Time was running out. There was no option – my wife decided she would go to the bank (public-sector) to get the Tax Deduction Statement (TDS) needed for income-tax computation. She would not let me go because of my suspected friendly leanings towards Covid.

Expectedly there were few customers in the branch. She asked for S, an officer, and when he walked up, she identified herself. The magic words ‘TXX’ spoken ‘opened the doors’!

‘Yes, M’m, come in,’ S was all deference. One would have thought she was some high officer from the HO on a sudden field-visit.  ‘TXX spoke a while ago. If you’ll kindly be seated here…I’ll get it in a couple of minutes. It’s all printed and ready.’

As she sat down, a cup of hot tea was served with sugar to add!! A feat far beyond you to equal. Forget tea, I challenge you to get for yourself a glass of water – you would be politely directed to a watercooler standing in the hall. And rightly so, after all a bank’s charter of customer services does not include…

In all my years of regularly visiting the bank, I was always politely ignored by the friendly staff, never rude, envied for the attention by the young lizard lounging in the ceiling, despite trusting them with all my life savings – not a huge pile though being a salaried employee all my life. Strictly not true – I distinctly remember the occasion I was on the center-stage, very briefly though, drawing looks from everyone around when I had sent the glass crashing on the floor at the watercooler. Apologies for a little flippancy there, I couldn’t resist.

I was surprised when the lady of the house returned so soon, mission accomplished.

Ah, there were hardly any customers, so the quick turnaround – explains it.  

But the part about tea, that was still intriguing.

May be S was related to TXX or a close friend – simple as that.

When TXX called to follow up if everything went off ok at the bank – incidentally therein lies the subject of this post, you’ll find out soon – I told him about the service-with-a-smile-and-tea-to-go-with-it and everything was fine.  S was neither a friend nor a relative of his, I learnt. TXX was not even a customer of the bank.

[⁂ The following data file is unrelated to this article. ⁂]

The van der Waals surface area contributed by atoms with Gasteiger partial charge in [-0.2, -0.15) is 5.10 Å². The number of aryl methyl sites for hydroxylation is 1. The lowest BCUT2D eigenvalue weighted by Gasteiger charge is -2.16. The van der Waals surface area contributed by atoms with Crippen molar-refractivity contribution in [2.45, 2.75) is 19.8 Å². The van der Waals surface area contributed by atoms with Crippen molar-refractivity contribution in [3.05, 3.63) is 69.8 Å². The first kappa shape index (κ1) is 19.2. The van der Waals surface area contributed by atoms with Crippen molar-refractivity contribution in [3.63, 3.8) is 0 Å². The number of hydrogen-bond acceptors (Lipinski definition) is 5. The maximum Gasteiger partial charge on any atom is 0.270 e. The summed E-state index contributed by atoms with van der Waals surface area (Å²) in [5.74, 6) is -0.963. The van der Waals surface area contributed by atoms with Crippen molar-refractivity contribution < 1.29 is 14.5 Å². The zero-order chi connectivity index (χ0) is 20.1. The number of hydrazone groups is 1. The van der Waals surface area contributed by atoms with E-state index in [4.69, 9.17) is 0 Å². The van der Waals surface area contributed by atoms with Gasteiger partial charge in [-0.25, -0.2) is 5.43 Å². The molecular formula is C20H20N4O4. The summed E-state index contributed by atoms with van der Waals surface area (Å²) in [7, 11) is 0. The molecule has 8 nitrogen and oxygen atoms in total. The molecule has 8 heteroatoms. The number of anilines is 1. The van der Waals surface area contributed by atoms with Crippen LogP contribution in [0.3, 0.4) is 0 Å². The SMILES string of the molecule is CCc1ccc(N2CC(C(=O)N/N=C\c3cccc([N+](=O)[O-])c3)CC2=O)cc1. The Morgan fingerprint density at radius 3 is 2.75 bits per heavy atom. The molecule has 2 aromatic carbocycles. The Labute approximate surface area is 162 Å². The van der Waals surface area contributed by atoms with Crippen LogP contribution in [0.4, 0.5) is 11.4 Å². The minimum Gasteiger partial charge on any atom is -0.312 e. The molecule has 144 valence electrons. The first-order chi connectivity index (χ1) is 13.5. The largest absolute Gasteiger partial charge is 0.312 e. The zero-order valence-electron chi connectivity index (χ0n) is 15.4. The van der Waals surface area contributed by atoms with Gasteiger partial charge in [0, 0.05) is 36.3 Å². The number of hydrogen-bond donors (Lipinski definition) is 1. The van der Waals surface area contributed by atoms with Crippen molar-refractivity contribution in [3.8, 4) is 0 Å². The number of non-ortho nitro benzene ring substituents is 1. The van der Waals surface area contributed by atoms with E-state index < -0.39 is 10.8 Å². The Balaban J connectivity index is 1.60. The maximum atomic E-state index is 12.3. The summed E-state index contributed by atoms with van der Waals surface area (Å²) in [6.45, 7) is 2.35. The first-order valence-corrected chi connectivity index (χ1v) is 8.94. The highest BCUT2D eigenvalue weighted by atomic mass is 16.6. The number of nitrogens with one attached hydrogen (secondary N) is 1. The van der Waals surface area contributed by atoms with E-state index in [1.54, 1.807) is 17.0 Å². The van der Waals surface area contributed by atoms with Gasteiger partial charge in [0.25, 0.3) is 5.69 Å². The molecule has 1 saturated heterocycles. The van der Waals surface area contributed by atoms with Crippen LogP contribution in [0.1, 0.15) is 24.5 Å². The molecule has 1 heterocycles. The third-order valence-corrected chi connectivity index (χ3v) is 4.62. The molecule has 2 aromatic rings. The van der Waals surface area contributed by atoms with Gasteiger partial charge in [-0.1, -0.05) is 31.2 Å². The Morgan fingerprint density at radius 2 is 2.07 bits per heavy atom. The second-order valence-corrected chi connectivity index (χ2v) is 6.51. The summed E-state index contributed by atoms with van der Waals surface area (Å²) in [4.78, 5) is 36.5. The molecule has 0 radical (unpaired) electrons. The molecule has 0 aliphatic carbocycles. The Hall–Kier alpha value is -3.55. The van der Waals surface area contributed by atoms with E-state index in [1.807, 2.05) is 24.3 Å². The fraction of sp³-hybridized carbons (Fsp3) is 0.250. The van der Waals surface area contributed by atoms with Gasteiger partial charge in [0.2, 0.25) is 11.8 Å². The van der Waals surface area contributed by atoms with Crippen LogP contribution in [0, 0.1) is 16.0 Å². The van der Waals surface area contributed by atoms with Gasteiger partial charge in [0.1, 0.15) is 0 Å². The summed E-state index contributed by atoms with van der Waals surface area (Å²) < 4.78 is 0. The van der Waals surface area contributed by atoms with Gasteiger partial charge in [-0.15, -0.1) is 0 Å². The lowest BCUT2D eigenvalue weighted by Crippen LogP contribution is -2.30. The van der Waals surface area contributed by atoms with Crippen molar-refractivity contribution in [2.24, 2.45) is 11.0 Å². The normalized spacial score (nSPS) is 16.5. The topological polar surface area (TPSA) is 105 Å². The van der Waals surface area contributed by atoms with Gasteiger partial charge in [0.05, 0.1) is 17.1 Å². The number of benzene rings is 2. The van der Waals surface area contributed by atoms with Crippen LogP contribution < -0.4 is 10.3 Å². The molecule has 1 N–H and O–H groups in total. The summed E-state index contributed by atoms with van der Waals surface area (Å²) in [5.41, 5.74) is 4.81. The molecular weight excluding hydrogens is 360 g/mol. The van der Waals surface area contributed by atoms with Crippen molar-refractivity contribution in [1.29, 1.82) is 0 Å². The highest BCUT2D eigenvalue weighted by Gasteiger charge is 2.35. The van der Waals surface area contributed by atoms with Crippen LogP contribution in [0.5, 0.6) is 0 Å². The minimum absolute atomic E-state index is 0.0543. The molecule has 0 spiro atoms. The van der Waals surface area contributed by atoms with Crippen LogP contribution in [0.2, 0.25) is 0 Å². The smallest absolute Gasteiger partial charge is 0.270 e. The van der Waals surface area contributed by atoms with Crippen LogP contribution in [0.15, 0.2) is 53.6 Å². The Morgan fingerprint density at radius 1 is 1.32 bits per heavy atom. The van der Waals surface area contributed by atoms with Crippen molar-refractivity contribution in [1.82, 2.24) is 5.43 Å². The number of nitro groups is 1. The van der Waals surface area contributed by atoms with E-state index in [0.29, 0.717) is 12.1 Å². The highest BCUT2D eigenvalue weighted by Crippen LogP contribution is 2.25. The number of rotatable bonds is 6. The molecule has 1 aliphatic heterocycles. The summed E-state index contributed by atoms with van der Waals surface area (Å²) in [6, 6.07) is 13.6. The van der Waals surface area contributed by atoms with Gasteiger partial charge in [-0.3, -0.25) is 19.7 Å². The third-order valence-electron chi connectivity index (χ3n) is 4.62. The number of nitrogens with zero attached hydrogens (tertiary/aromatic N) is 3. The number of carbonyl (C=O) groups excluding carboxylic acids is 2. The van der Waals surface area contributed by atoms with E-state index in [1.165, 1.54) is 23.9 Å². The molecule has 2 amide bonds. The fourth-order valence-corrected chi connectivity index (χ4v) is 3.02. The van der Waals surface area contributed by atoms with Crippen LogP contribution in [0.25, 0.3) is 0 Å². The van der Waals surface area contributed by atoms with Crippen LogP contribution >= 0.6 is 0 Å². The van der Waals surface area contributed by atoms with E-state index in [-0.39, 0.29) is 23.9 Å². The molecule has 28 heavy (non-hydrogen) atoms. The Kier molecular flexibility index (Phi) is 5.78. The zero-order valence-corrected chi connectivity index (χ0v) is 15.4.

It made it all clear as mud in rain.

So, why the tea, I persisted.

It emerged TXX knew the bank’s regional HR manager.

Ah…so that was it.

Well, it was like this: Until recently TXX was the big honcho in a diagnostic-services company. And the bank was his client sending its employees for annual medical check-up covered under various plans.  When it was the HR manager’s turn, at the request of his office, TXX expedited the matters cutting down the wait for him. Simply said, but not simply done – needed TXX, located elsewhere, to call up the testing lab many times to ensure the manager was not unduly held up at any test station.

That was the beginning of the relationship that endures till date, also the moving force for the service-with-a-smile-and-tea-to-go-with-it. Not a favors-done-favors-asked kind of relationship. It continues though TXX has retired from service since and is no longer in a position to help in ways he did during employment. Yes, the two have never met so far!

Many of us in our employment and outside are in a position to help or do favors and we do. Setting him apart is the sincerity and thoroughness of the process, winning the day and setting relationships in concrete for TXX. He doggedly pursues and pushes the problem-owner into action until the intended end result is achieved. In the above bank episode, offering to help, he calls the bank up ahead and tells them what was needed to cut out the wait for my wife and then calls her up later to check if we got what we needed without hassle or anything more had to be done.

This ownership, often far more than the problem-owner’s, endears him to those who seek his help!

It is not limited to those who go to him – he extends himself to any situation he thinks he could be of some help. Comes to him naturally. An engineer first, puts in place solutions not obvious to many, including the grunt work entailed.

Our own experiences of this kind are too numerous to recount here.

And, finally, I have no problems confessing I fall way too short by this standard.

End